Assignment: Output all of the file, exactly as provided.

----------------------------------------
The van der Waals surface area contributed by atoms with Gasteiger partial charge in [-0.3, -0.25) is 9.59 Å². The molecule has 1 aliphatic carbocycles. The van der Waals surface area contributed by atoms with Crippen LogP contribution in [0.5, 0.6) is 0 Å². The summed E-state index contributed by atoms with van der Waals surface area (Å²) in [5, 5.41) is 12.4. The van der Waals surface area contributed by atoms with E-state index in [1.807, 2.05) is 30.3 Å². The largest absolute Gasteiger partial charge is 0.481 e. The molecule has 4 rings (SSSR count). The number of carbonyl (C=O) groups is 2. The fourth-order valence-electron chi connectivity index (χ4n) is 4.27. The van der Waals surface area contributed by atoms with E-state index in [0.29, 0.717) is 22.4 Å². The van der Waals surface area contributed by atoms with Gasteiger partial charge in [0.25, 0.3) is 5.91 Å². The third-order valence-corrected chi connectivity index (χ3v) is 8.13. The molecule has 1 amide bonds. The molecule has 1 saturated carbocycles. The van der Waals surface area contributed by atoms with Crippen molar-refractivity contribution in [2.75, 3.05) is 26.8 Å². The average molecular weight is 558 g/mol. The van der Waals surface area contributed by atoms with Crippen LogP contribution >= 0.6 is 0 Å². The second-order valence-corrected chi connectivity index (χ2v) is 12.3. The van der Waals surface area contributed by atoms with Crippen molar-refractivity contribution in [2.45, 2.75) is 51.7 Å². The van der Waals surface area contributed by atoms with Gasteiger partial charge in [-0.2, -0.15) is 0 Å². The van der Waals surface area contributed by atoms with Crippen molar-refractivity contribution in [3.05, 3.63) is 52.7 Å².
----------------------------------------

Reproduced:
The van der Waals surface area contributed by atoms with Gasteiger partial charge in [-0.3, -0.25) is 9.59 Å². The molecule has 1 aliphatic carbocycles. The van der Waals surface area contributed by atoms with Crippen LogP contribution in [0.5, 0.6) is 0 Å². The summed E-state index contributed by atoms with van der Waals surface area (Å²) in [5, 5.41) is 12.4. The van der Waals surface area contributed by atoms with E-state index in [1.807, 2.05) is 30.3 Å². The largest absolute Gasteiger partial charge is 0.481 e. The molecule has 4 rings (SSSR count). The number of carbonyl (C=O) groups is 2. The fourth-order valence-electron chi connectivity index (χ4n) is 4.27. The van der Waals surface area contributed by atoms with E-state index in [0.29, 0.717) is 22.4 Å². The van der Waals surface area contributed by atoms with Gasteiger partial charge in [0.25, 0.3) is 5.91 Å². The third-order valence-corrected chi connectivity index (χ3v) is 8.13. The molecule has 1 amide bonds. The molecule has 1 saturated carbocycles. The van der Waals surface area contributed by atoms with Crippen molar-refractivity contribution in [2.75, 3.05) is 26.8 Å². The average molecular weight is 558 g/mol. The van der Waals surface area contributed by atoms with Crippen LogP contribution >= 0.6 is 0 Å². The second-order valence-corrected chi connectivity index (χ2v) is 12.3. The van der Waals surface area contributed by atoms with Crippen molar-refractivity contribution in [2.45, 2.75) is 51.7 Å². The van der Waals surface area contributed by atoms with Gasteiger partial charge in [-0.2, -0.15) is 0 Å². The van der Waals surface area contributed by atoms with Crippen molar-refractivity contribution in [3.05, 3.63) is 52.7 Å².